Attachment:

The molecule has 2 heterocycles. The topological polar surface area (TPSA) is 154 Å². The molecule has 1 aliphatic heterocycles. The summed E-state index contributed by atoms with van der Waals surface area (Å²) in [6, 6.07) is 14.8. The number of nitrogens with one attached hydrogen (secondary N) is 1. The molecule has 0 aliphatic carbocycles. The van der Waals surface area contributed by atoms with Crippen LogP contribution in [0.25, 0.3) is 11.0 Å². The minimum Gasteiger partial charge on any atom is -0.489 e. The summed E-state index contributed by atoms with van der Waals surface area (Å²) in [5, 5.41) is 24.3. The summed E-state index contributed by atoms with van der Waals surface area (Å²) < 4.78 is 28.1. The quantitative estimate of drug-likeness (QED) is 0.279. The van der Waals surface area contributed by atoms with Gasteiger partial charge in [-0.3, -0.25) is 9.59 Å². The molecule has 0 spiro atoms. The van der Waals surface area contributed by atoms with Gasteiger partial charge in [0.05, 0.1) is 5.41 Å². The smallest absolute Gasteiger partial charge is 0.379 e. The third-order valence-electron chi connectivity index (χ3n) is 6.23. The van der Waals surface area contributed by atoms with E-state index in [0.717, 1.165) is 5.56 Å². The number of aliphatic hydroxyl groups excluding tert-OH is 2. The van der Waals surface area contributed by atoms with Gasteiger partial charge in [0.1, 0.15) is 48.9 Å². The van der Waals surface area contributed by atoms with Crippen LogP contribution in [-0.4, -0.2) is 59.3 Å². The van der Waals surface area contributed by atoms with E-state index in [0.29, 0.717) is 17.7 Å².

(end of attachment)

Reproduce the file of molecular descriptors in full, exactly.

The molecule has 2 heterocycles. The topological polar surface area (TPSA) is 154 Å². The molecule has 1 aliphatic heterocycles. The summed E-state index contributed by atoms with van der Waals surface area (Å²) in [6, 6.07) is 14.8. The number of nitrogens with one attached hydrogen (secondary N) is 1. The molecule has 0 aliphatic carbocycles. The van der Waals surface area contributed by atoms with Crippen LogP contribution in [0.25, 0.3) is 11.0 Å². The minimum Gasteiger partial charge on any atom is -0.489 e. The summed E-state index contributed by atoms with van der Waals surface area (Å²) in [5, 5.41) is 24.3. The summed E-state index contributed by atoms with van der Waals surface area (Å²) < 4.78 is 28.1. The quantitative estimate of drug-likeness (QED) is 0.279. The van der Waals surface area contributed by atoms with Gasteiger partial charge in [-0.3, -0.25) is 9.59 Å². The molecule has 0 spiro atoms. The van der Waals surface area contributed by atoms with Gasteiger partial charge in [0.05, 0.1) is 5.41 Å². The smallest absolute Gasteiger partial charge is 0.379 e. The third-order valence-electron chi connectivity index (χ3n) is 6.23. The van der Waals surface area contributed by atoms with E-state index in [0.717, 1.165) is 5.56 Å². The number of aliphatic hydroxyl groups excluding tert-OH is 2. The van der Waals surface area contributed by atoms with Gasteiger partial charge in [0.1, 0.15) is 48.9 Å². The van der Waals surface area contributed by atoms with Crippen LogP contribution in [-0.4, -0.2) is 59.3 Å². The van der Waals surface area contributed by atoms with E-state index in [0.29, 0.717) is 17.7 Å².